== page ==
Mar 25, 2020
President Donald Trump hosted a private conference call Tuesday morning with several billionaire Wall Street and hedge fund titans just hours before the president said he hopes to "have the country opened up" and "get people back to work" by Easter--even as the coronavirus pandemic worsens.
Among the most prominent executives on the call--which was joined by Vice President Mike Pence--were Ken Griffin, billionaire CEO of Citadel; Stephen Schwarzman, billionaire CEO of the Blackstone Group; and Paul Tudor Jones, billionaire co-founder of Just Capital. The firms represented on the Tuesday morning call collectively manage hundreds of billions of dollars in assets.
The conversation came as Senate lawmakers and White House negotiators, led by Treasury Secretary and former Goldman Sachs executive Steve Mnuchin, were in the middle of talks over a $2 trillion economic stimulus package that includes $500 billion in taxpayer bailout funds for large corporations--and, though not widely reported, trillions more in a lending program backed by the Federal Reserve.
"Trump and Pence are talking to private equity titans and hedge fund moguls instead of figuring out how to help healthcare workers get masks or workers to get wages or borrowers get debt relief," tweeted progressive organizer and writer Alexis Goldstein.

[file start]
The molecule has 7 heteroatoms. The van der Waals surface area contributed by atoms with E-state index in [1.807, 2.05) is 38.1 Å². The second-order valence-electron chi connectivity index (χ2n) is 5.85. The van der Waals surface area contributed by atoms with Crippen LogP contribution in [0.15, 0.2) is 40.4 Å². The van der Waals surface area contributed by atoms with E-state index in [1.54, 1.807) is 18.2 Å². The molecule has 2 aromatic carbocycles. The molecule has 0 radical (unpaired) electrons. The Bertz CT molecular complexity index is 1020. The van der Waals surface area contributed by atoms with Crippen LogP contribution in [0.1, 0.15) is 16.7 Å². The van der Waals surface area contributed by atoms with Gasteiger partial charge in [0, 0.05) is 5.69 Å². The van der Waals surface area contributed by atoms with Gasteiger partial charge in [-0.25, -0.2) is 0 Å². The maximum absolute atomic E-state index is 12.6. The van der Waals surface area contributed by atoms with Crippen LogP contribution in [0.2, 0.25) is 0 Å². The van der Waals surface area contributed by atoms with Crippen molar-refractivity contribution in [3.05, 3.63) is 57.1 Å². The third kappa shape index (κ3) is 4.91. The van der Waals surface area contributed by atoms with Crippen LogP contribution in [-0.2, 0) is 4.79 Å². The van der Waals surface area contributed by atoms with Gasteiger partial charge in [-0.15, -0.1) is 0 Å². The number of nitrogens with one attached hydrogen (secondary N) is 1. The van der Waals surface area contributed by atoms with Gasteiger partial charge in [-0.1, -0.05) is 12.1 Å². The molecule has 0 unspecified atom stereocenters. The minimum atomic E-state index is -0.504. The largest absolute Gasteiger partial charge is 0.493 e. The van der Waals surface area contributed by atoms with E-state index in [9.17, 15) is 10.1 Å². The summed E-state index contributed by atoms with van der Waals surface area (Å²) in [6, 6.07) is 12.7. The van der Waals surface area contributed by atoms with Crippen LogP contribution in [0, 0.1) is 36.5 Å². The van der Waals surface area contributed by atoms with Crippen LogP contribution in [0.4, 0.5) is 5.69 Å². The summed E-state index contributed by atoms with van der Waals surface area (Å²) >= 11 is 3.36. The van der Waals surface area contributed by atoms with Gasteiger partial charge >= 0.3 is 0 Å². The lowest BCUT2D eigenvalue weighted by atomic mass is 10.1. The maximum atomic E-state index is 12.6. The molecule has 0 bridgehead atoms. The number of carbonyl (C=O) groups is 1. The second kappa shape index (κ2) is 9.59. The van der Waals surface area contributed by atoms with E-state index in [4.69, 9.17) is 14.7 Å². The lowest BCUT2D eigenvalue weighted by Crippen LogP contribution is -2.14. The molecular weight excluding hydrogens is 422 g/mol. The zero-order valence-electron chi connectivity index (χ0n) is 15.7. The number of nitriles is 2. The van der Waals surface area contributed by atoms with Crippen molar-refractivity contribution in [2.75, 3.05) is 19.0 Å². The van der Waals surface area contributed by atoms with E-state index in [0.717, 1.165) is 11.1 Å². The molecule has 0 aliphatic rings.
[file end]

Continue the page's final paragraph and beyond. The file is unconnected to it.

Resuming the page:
CNBCreported that the private conversation was "focused on how America's top money managers are viewing markets and the U.S. economy" and "what more the Federal Reserve could do to support industries that are feeling outsized pressure as a result of the virus."
Shortly following his call with the investment moguls, Trump told Fox News' Bill Hemmer that he would "love to have [the U.S. economy] opened by Easter," which is April 12.
"We can socially distance ourselves and go to work, and you'll have to work a little bit harder," Trump said. "You can clean your hands five times more than you used to. You don't have to shake hands anymore with people."
As Common Dreamsreported Tuesday, Trump is considering loosening federal social distancing guidelines as early as next week despite health experts warnings that doing so could hasten the spread of COVID-19.
"Now is the time to tighten restrictions on contacts that could transmit the virus, not loosen them," Marc Lipsitch, director of Harvard's Center for Communicable Disease Dynamics, told the Washington Post Monday. "If we let up now, we can be virtually certain that healthcare will be overwhelmed in many if not all parts of the country. This is the view of every well-informed infectious epidemiologist I know of."
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